In 2016, Immigration and Customs Enforcement released 75 percent of eligible asylum seekers in Deep South detention centers on parole. By 2018, that figure had dropped to 1.5 percent. So far this year, it’s zero. And a federal judge says that’s not acceptable.
On Thursday, Washington, DC, district court judge James Boasberg ordered the agency to provide asylum seekers detained in the Deep South with a fair chance of being released. ICE policy requires it to provide asylum seekers with individualized parole decisions and to release them if they don’t pose a threat to public safety or a flight risk. ICE’s New Orleans field office—which covers Alabama, Arkansas, Louisiana, Mississippi, and Tennessee—must go back to following the agency’s parole policy, Boasberg ordered in a preliminary injunction.
ICE has undertaken a massive expansion in the Deep South this year, beginning immigrant detention operations in eight new jails in Louisiana and Mississippi. Boasberg’s will ruling will provide hundreds, and potentially thousands, of asylum seekers with a meaningful chance of being able to fight their cases from outside detention.
The Trump administration has argued, implausibly, that ICE’s 2009 parole policy remains in full effect. Boasberg did not buy that:
Defendants offer absolutely no explanation for the precipitous nosedive in the parole-grant rates issued by an Office that has allegedly preserved the same underlying policy for making those decisions all along.
There’s more. Plaintiffs also offer a number of declarations from asylum-seekers and their advocates that describe the New Orleans Field Office’s myriad violations of the Parole Directive. These declarations attest to the automatic, rather than individualized, nature of the parole proceedings…For example, various declarants assert that detainees often are not notified of the availability of parole. Even when they are, they receive parole documents in a language they do not understand, and they are often not granted an interview.
The judge wrote that the plaintiffs, represented by the American Civil Liberties Union of Louisiana and the Southern Poverty Law Center, offered substantial evidence that the parole policy had effectively been rescinded:
First, the sheer percentage of asylum-seekers denied parole by the New Orleans Field Office offers them powerful ammunition. In 2016, the Office denied parole in only 24.5% of the 229 decisions made. In 2017, that denial rate skyrocketed to 82% of 78 decisions. In 2018, it rose even higher to 98.5% of 130 decisions.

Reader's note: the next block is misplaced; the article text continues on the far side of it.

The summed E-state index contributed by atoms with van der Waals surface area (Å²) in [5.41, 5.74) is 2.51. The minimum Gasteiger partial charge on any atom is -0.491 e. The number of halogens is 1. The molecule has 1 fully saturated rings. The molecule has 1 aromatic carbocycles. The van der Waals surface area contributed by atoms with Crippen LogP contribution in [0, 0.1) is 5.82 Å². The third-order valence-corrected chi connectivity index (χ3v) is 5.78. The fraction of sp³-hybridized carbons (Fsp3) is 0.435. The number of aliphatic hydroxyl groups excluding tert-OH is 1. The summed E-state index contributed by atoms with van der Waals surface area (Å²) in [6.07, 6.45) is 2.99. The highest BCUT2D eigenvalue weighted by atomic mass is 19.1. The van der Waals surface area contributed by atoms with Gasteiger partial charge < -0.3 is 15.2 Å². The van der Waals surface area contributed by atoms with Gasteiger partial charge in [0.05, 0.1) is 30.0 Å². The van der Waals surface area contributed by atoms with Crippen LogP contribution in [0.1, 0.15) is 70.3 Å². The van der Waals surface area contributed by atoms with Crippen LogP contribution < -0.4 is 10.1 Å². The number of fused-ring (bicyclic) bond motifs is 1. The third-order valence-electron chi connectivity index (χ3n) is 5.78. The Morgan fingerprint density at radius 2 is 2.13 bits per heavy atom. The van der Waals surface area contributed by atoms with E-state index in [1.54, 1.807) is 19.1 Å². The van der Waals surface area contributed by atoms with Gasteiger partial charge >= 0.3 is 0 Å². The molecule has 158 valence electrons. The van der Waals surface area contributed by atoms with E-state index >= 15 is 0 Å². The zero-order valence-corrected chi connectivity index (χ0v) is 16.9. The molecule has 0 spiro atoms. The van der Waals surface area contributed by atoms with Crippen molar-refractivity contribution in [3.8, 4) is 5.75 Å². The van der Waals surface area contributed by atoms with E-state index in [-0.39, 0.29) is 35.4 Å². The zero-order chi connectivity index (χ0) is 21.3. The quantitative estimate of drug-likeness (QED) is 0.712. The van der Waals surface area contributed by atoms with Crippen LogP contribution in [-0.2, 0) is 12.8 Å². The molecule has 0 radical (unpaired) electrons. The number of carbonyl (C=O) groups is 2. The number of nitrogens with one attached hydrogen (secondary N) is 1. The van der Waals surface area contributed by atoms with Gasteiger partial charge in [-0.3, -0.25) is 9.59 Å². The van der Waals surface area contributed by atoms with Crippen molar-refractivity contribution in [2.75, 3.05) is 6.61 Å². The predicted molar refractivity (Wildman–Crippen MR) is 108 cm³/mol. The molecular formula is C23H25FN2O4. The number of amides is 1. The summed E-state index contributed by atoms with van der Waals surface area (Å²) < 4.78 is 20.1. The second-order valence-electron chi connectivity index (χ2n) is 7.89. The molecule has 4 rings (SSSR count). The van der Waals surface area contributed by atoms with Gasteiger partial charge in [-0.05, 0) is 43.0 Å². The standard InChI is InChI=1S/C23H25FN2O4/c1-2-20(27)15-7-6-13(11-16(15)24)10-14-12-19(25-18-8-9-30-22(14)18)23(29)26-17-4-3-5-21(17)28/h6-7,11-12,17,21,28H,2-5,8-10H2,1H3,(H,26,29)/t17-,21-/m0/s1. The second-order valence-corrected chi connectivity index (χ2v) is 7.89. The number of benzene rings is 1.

Isaac Molina, a Nicaraguan doctor and asylum seeker, was one of the people denied parole this year by the New Orleans office. As I wrote in February, Molina was shot twice after providing medical attention to protestors in Managua. ICE denied his parole request even though he was still recovering from the gunshot wounds and had multiple relatives who could take care of him. Molina was finally released in April after being transferred to a detention center outside of the New Orleans office’s jurisdiction.
Boasberg issued a similar parole decision in 2018 that applied to five other ICE field offices. Ansly Damus, a Haitian asylum-seeker and the named plaintiff in that lawsuit, spent two years in a windowless jail after ICE repeatedly declined to release him on parole.
Laura Rivera, the director of the Southern Poverty Law Center’s Southeast Immigrant Freedom Initiative, says the immediate impact of Thursday’s decision will depend on the extent to which ICE complies with it. Rivera said that after the Damus lawsuit, the plaintiffs filed a motion to hold ICE’s Los Angeles field office in contempt for failing to change its parole practices. The Los Angeles office effectively admitted that it had made no changes in response to Boasberg’s 2018 decision, she said.
The clearest evidence that ICE’s New Orleans office had abandoned the parole policy came from one of its own officials. Last year, the American Immigration Lawyers Association asked New Orleans assistant director Brian Acuna if the policy was still in effect. Acuna replied, “Technically no.”
After that email was cited in the parole lawsuit, Acuna said in a declaration that he had gotten it wrong and the parole policy was still in place. Acuna didn’t explain why ICE’s parole denial rate had increased from 25 percent to what Boasberg called the “the unsurpassable height” of 100 percent.
Read Boasberg’s opinion below: